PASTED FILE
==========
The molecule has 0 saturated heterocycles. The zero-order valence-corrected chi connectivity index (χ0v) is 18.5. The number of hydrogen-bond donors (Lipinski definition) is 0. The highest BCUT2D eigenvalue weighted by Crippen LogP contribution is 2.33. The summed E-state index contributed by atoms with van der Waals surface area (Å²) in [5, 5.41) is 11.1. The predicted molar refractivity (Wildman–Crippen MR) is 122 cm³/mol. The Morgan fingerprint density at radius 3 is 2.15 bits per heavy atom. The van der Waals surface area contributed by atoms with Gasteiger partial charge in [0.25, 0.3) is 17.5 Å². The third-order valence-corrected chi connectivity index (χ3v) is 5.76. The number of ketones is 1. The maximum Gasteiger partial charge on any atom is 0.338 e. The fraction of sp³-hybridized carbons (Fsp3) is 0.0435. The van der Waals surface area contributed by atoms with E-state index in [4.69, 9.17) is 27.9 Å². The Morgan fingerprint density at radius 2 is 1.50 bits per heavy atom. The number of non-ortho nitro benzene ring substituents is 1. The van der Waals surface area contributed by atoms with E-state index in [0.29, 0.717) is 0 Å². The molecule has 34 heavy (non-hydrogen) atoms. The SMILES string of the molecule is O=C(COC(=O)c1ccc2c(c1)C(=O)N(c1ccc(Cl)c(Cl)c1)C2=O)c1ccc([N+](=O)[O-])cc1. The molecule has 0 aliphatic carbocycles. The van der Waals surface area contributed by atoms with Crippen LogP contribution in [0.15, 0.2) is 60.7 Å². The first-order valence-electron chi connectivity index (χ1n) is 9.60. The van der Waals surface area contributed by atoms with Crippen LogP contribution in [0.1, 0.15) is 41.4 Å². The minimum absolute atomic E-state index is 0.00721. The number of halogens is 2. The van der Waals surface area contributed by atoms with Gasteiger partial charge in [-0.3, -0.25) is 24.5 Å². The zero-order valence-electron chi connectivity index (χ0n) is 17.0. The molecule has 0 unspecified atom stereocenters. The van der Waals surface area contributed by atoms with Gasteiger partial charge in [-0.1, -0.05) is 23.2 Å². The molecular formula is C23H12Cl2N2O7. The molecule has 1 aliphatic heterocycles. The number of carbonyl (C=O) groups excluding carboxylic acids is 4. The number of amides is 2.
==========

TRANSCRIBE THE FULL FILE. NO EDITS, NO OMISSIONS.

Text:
The molecule has 0 saturated heterocycles. The zero-order valence-corrected chi connectivity index (χ0v) is 18.5. The number of hydrogen-bond donors (Lipinski definition) is 0. The highest BCUT2D eigenvalue weighted by Crippen LogP contribution is 2.33. The summed E-state index contributed by atoms with van der Waals surface area (Å²) in [5, 5.41) is 11.1. The predicted molar refractivity (Wildman–Crippen MR) is 122 cm³/mol. The Morgan fingerprint density at radius 3 is 2.15 bits per heavy atom. The van der Waals surface area contributed by atoms with Gasteiger partial charge in [0.25, 0.3) is 17.5 Å². The third-order valence-corrected chi connectivity index (χ3v) is 5.76. The number of ketones is 1. The maximum Gasteiger partial charge on any atom is 0.338 e. The fraction of sp³-hybridized carbons (Fsp3) is 0.0435. The van der Waals surface area contributed by atoms with E-state index in [4.69, 9.17) is 27.9 Å². The Morgan fingerprint density at radius 2 is 1.50 bits per heavy atom. The number of non-ortho nitro benzene ring substituents is 1. The van der Waals surface area contributed by atoms with E-state index in [0.29, 0.717) is 0 Å². The molecule has 34 heavy (non-hydrogen) atoms. The SMILES string of the molecule is O=C(COC(=O)c1ccc2c(c1)C(=O)N(c1ccc(Cl)c(Cl)c1)C2=O)c1ccc([N+](=O)[O-])cc1. The molecule has 0 aliphatic carbocycles. The van der Waals surface area contributed by atoms with Crippen LogP contribution in [0.15, 0.2) is 60.7 Å². The first-order valence-electron chi connectivity index (χ1n) is 9.60. The van der Waals surface area contributed by atoms with Crippen LogP contribution in [0.1, 0.15) is 41.4 Å². The minimum absolute atomic E-state index is 0.00721. The number of halogens is 2. The van der Waals surface area contributed by atoms with Gasteiger partial charge in [-0.3, -0.25) is 24.5 Å². The zero-order valence-electron chi connectivity index (χ0n) is 17.0. The molecule has 0 unspecified atom stereocenters. The van der Waals surface area contributed by atoms with Gasteiger partial charge in [-0.1, -0.05) is 23.2 Å². The molecular formula is C23H12Cl2N2O7. The molecule has 1 aliphatic heterocycles. The number of carbonyl (C=O) groups excluding carboxylic acids is 4. The number of amides is 2.